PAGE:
ThE Book Smugglers of the Vilna Ghetto: A Story of Moral Resistance
Special Exhibit Opening Event – January 27 at 7:00 PM EST on ZOOM
In Vilna, the city Jews called “The Jerusalem of Lithuania,” a group of ghetto inmates risked their lives during World War II to rescue thousands of rare books, documents, and works of art from the Nazis. In an operation that lasted eighteen months, they smuggled the materials past guards and buried them in bunkers. Those members of the group who survived the War returned after Vilna’s liberation and dug up the materials. They eventually smuggled the books across Europe until they reached the United States and Israel. What did they rescue, and why did they do it?
In honor of International Holocaust Remembrance Day, author Dr. David E. Fishman will discuss the incredible story he wrote about in “The Book Smugglers: Partisans, Poets and the Race to Save Jewish Treasures from the Nazis”, and the exhibit based on his book.
This program will be presented virtually on Zoom.
The Book Smugglers: Partisans, Poets and the Race to Save Jewish Treasures from the Nazis is curated by Holocaust Museum Houston based on the book by David E. Fishman.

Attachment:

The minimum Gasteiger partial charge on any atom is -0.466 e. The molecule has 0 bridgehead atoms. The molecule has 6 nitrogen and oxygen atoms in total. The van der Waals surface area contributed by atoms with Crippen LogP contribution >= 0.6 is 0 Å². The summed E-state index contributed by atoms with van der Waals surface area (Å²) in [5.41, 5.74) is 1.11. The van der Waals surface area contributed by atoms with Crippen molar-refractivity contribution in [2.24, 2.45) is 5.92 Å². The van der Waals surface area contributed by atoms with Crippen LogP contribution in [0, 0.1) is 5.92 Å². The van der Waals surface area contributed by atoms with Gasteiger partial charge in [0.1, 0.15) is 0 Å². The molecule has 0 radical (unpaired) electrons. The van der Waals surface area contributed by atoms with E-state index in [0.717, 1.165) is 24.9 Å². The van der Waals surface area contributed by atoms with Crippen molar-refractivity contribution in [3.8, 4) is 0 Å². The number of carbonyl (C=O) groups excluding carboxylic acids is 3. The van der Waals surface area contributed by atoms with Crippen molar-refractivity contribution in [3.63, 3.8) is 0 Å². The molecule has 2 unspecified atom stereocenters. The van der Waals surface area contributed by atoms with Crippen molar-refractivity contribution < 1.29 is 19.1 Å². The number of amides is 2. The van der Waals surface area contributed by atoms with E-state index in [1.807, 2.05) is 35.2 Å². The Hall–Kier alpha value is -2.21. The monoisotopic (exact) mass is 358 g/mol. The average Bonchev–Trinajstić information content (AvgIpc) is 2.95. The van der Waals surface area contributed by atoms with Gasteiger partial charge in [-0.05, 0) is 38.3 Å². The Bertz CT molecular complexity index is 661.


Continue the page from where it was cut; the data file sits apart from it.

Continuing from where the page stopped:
75 years of Holocaust Cinema
Wednesday, February 23 at 7:00 PM EST on ZOOM
Learn about Holocaust films from cinema expert Rich Brownstein. There are hundreds, in dozens of languages, from more than 40 countries. They include
drama, melodrama, docudrama, comedy, farce, science fiction, time travel, live-action and animation. Rich Brownstein has lectured at Yad Vashem’s International School for Holocaust Studies in Jerusalem since 2014, specializing in the history and pedagogy of Holocaust films. His new book, Holocaust Cinema Complete: A History and Analysis of 400 Films, with a Teaching Guide, was just published by McFarland Press. For more information call (248) 553-2400. This program will be presented virtually on Zoom.
Thank you to our Community Partner: The Maple Theater
The six triple eight
Tuesday, March 8 at 7:00 PM EST on ZOOM
In February 1945, the Allied Forces were winning WWII and liberating the concentration camps. But the U.S. troops and their families weren’t getting their mail. Enter the only all-black Women’s Army Corps battalion to serve in Europe during WWII, the 6888th Central Postal Directory Battalion or Six Triple Eight. Despite facing racism and sexism from their own leadership and troops, the women served with honor, clearing 17 million backlogged letters. They were never fully recognized…until now.
Watch the documentary film The Six Triple Eight by Lincoln Perry Films on demand from March 2-9 at holocaustcenter.org. Then join us on March 8, International Women’s History Day, for a discussion with Executive Producer James Theres, Producer Edna Cummings and Detroit Free Press columnist Nancy Kaffer. This program will be presented virtually on Zoom.
This program is co-presented by Charles H. Wright Musuem of African American History.
Thank you to our Community Partners: Wayne State Gender, Sexuality and Women’s Studies and University of Detroit Mercy Women’s and Gender Studies Program.